Sunday, May 23, 2010

My Name Is Mary Sutter by Robin Oliveira

In the early 1860's, Mary Sutter, a young midwife, wants more.  Known locally as the most talented midwife, she wants to learn the entire body and become a doctor.  She approaches a medical school and is turned away.  She then asks a local doctor to teach her and again is denied.

But events are about to overtake everyone's life in America.  The War Between the States is beginning, and families are torn asunder and cultural conventions are changed forever.  Mary leaves her family and moves to Washington where she hopes to achieve her goal.   Her brother, her brother-in-law and the local doctor that denied her all enlist.   Mary becomes a nurse in a hospital in Washington.

As time goes on, the doctor in charge of the hospital realises that Mary is different from the other nurses, and that she has the ability to do more.  Hospitals and doctors are overwhelmed with soldiers, both wounded in battle or taken ill with one of the epidemics that swept Army camps.  With so much need, throwing away the talents of anyone willing to help is not possible.  As the war progresses, Mary gets her chance to learn medicine and become a surgeon.

Robin Oliveira has created a book that will remain in readers' minds long after the last page is read.  Neither war nor early medicine is glorified or simplified.  The butual cruelty and waste is laid bare.  Readers learn the history of President Lincoln's decisions and his inability to get talented generals.  It is difficult to imagine how different war was with the limited medical knowledge available.  This was the first war with mass amputations.  Doctors learned from these about keeping wounded individuals alive.  Sanitation's role was unknown, as were most medicines and procedures.  The breaking apart of families by war is also portrayed realistically.  There was no ability to communicate easily; letters could take weeks to arrive.  Transportation and getting from one city to another took days if not weeks.  A soldier might be dead for weeks or months before the news got back home to his family.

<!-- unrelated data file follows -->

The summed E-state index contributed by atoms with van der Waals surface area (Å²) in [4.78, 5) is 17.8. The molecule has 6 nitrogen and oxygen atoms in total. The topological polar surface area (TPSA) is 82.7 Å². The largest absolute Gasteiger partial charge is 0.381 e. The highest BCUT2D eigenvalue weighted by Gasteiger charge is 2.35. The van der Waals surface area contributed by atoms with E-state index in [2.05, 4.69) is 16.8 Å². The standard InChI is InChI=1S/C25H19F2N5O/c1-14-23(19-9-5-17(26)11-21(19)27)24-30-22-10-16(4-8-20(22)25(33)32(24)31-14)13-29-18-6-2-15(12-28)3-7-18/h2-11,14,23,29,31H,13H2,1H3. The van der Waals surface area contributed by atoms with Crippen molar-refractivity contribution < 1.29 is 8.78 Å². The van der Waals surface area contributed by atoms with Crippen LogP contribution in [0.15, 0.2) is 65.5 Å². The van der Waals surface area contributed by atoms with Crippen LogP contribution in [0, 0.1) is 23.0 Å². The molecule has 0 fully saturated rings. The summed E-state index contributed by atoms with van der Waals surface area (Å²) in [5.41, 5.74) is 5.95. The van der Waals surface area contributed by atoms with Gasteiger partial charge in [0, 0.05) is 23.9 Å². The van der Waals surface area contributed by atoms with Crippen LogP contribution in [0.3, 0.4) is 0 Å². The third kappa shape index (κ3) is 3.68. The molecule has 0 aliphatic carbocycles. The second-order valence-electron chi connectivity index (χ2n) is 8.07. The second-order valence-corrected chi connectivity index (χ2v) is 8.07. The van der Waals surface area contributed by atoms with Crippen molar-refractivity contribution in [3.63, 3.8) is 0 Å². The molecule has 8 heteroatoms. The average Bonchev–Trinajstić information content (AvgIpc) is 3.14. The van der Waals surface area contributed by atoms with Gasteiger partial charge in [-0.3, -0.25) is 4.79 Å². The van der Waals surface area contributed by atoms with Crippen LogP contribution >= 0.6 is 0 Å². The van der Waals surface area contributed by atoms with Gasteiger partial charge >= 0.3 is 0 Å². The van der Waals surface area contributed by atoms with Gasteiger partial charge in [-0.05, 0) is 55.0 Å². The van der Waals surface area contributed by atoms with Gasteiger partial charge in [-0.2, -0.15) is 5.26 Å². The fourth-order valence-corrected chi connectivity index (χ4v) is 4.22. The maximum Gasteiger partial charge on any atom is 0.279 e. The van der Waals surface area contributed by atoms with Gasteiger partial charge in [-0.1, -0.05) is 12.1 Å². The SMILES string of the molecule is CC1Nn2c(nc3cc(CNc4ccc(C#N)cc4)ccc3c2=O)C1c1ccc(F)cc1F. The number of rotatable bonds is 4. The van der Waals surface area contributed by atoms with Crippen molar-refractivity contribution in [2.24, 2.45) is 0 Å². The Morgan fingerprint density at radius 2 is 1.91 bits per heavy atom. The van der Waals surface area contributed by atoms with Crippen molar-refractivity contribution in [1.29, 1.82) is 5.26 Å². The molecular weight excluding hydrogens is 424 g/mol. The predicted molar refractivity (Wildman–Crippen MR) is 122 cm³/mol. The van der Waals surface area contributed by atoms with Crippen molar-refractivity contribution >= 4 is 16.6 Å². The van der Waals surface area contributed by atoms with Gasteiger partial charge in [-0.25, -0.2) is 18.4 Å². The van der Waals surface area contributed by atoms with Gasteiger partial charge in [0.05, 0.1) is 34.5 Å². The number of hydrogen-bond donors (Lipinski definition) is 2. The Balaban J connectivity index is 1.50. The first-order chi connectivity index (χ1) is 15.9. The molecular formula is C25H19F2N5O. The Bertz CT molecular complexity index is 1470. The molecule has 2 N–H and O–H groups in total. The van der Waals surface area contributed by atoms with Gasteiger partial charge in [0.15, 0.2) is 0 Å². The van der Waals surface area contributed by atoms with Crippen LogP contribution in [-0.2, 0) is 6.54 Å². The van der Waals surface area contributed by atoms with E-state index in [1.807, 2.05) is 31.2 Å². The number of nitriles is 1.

This book is recommended for historical fiction readers, and well as those interested in how women fought the bonds that kept them from the professions.  Many historical fiction books are written in medieval times.  While those are interesting, this look at our own country a century or so ago is breaktaking.  This is Robin Oliveira's first novel.  I know I'll be anxiously awaiting her next one.

1 comment:

Anonymous said...

I plan on getting this book based on your great review.
I love historical fiction and the struggle of women.
Thanks for the tip!
God bless,